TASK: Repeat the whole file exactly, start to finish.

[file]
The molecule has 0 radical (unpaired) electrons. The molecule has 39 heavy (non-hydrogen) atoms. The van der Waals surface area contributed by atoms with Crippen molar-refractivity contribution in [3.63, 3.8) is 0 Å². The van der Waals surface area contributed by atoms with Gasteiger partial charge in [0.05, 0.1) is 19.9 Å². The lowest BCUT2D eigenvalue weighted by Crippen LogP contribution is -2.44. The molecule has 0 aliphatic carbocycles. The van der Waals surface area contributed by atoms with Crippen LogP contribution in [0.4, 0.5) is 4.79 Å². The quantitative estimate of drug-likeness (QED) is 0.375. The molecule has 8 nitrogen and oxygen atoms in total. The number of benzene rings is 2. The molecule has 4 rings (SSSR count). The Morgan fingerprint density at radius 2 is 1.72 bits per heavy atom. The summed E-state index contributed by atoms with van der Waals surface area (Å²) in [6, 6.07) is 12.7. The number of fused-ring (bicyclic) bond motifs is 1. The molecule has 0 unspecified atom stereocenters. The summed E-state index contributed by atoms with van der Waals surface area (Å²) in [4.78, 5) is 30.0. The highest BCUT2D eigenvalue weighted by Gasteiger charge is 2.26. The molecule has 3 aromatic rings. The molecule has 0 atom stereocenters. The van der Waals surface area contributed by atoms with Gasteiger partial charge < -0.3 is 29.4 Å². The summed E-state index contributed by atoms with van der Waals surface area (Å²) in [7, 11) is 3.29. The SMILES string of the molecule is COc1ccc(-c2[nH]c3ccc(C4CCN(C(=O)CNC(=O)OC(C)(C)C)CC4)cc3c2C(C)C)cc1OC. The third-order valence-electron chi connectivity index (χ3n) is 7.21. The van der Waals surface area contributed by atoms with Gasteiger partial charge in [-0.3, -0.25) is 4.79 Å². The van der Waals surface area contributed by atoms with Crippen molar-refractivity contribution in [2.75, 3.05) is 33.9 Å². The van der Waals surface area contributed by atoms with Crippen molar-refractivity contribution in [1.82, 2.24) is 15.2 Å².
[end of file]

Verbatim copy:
The molecule has 0 radical (unpaired) electrons. The molecule has 39 heavy (non-hydrogen) atoms. The van der Waals surface area contributed by atoms with Crippen molar-refractivity contribution in [3.63, 3.8) is 0 Å². The van der Waals surface area contributed by atoms with Gasteiger partial charge in [0.05, 0.1) is 19.9 Å². The lowest BCUT2D eigenvalue weighted by Crippen LogP contribution is -2.44. The molecule has 0 aliphatic carbocycles. The van der Waals surface area contributed by atoms with Crippen LogP contribution in [0.4, 0.5) is 4.79 Å². The quantitative estimate of drug-likeness (QED) is 0.375. The molecule has 8 nitrogen and oxygen atoms in total. The number of benzene rings is 2. The molecule has 4 rings (SSSR count). The Morgan fingerprint density at radius 2 is 1.72 bits per heavy atom. The summed E-state index contributed by atoms with van der Waals surface area (Å²) in [6, 6.07) is 12.7. The number of fused-ring (bicyclic) bond motifs is 1. The molecule has 0 unspecified atom stereocenters. The summed E-state index contributed by atoms with van der Waals surface area (Å²) in [4.78, 5) is 30.0. The highest BCUT2D eigenvalue weighted by Gasteiger charge is 2.26. The molecule has 3 aromatic rings. The molecule has 0 atom stereocenters. The van der Waals surface area contributed by atoms with Gasteiger partial charge < -0.3 is 29.4 Å². The summed E-state index contributed by atoms with van der Waals surface area (Å²) in [7, 11) is 3.29. The SMILES string of the molecule is COc1ccc(-c2[nH]c3ccc(C4CCN(C(=O)CNC(=O)OC(C)(C)C)CC4)cc3c2C(C)C)cc1OC. The third-order valence-electron chi connectivity index (χ3n) is 7.21. The van der Waals surface area contributed by atoms with Gasteiger partial charge in [-0.3, -0.25) is 4.79 Å². The van der Waals surface area contributed by atoms with Crippen molar-refractivity contribution in [2.75, 3.05) is 33.9 Å². The van der Waals surface area contributed by atoms with Crippen molar-refractivity contribution in [1.82, 2.24) is 15.2 Å².